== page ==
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Top Stories Of 2009: Water Shortages

Video unavailable. Read transcript below.

Video published December 29, 2009 | Download MP4 | View transcript

Above: KPBS Environment Reporter Ed Joyce predicts severe water shortages to come in 2010 after the fourth straight year of drought.

GLORIA PENNER (Host): Water, or the lack of it, was a hot topic in 2009 and predictions are that water shortages will become more severe. Joining me now to talk about the region’s water woes is KPBS environment reporter, Ed Joyce. Why was water such an important issue for the region?

ED JOYCE (KPBS Environment Reporter): Well, again, fourth year of drought in all of California, problems with the delta, which is one of our main sources of water in Southern California and certainly in San Diego County, and the battle over how to fix that broken system. And there were restrictions on pumping from the delta, which also restricted our supply. So the combination of judicial restrictions and Mother Nature put a pinch on our supply this year.

PENNER: Ok, help me out with this one. One partial solution to the water problem is to remove salt from seawater to make it drinkable. Why then is the desalination plant in Carlsbad so controversial?

JOYCE: Well it’s controversial from environmentalists’ point of view. Certainly a lot of the local water agencies and elected officials have all come out in support of this desalination project in Carlsbad. Environmentalists say it uses too much energy to produce that water. They're also concerned that we’re putting a public resource in the hands of a private corporation processing that seawater and making it into potable water for use to use and then in turn selling the product that they produce.

PENNER: So what is its status now?

JOYCE: The project has been approved. It has a costal development permit, the developer, Poseidon Resources, has kind of moved some dirt around but they're still in the process of getting finance the construction to build the plant. But it’s also been challenged legally by environmental groups on several grounds. And that process or that legal challenge is still working its way through the court system. And they also, the California Costal Commission, wants the company to come back and amend its permit to show that its greenhouse gas emissions that would be generated by the operation of the plant are going to be more than they initially said they would be.

PENNER: Lots of hoops to go through.

JOYCE: Lots of hoops.

PENNER: So this year, 2010, we’re not going to see it online.

JOYCE: No. They expect that the earliest it would be online – if it gets through all the legal processes and legal challenges – would be 2012.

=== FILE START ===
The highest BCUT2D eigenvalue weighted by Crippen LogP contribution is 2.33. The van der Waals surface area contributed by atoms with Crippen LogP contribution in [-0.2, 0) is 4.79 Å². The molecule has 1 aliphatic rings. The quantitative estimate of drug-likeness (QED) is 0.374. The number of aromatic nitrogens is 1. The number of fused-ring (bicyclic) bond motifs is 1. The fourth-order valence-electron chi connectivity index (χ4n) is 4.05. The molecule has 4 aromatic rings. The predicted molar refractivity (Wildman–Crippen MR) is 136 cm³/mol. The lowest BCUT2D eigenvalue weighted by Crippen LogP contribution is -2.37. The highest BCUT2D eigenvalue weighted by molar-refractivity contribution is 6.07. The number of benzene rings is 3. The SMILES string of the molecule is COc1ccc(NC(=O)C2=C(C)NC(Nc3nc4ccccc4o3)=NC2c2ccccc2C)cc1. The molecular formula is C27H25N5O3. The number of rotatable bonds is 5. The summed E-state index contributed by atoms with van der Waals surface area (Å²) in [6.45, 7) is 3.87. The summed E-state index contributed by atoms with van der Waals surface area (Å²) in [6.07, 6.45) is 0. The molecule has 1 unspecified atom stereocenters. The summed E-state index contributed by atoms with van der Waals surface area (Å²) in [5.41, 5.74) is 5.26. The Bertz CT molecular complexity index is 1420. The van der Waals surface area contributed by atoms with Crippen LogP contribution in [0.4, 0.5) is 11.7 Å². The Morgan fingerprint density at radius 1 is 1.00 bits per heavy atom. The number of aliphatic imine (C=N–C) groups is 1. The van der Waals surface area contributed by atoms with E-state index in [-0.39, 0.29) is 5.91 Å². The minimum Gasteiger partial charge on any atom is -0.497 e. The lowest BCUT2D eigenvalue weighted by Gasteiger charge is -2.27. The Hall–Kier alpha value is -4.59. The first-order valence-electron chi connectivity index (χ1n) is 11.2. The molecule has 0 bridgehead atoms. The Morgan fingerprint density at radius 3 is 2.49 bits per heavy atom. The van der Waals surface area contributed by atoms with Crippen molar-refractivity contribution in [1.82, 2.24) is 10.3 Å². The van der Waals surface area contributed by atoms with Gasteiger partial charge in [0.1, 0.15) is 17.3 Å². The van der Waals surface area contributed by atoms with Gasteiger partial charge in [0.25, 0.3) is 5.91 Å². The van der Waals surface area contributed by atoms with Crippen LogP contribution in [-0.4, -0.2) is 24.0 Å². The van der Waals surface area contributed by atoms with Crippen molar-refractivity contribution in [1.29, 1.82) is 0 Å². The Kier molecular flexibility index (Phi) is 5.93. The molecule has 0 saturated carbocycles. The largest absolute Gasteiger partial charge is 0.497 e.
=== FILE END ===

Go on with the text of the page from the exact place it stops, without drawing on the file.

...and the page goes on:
PENNER: And what about 2010? Do you think water is going to continue to be a problem?

JOYCE: It will. We’re in a fourth year drought and maybe we’ll get some much needed snow and rainfall this year, but you don’t make up for four dry years. The state’s major reservoirs are about 40% of capacity. Some of those are filling up a little bit now, and probably will as the winter goes on. But you can't make up for that lack of supply from Mother Nature. And the peripheral canal issue is on the ballot in November, so that’ll be something. That much needed water bond to fix the canal and solve all those problems.

PENNER: Eleven billion dollars?

JOYCE: That’s a lot of money.

PENNER: Oh my. So what do you think is going to be the big story for 2010?

JOYCE: I think the continued water problem and the fight to get that water bond passed. You know voters still have to approve a portion of that spending and that comes in November. Between now and then I'm sure we’ll hear a lot from water agencies and elected officials about the need to have that bond measure passed in November.

PENNER: Alright. And in terms of our water supply here, I mean whether we have more rains, more snow, or water we’re going to have some continued mandatory conservation?

JOYCE: I think the conservation measures will continue through 2010. And even with whatever we get from Mother Nature that will continue. And the conservation effort has been successful in San Diego County.

PENNER: It has.

JOYCE: People are doing a great job.

PENNER: Yeah, and we’re patting ourselves on the back.

JOYCE: We have to keep it up.

PENNER: Thank you very much, Ed Joyce.

JOYCE: Thank you, Gloria.

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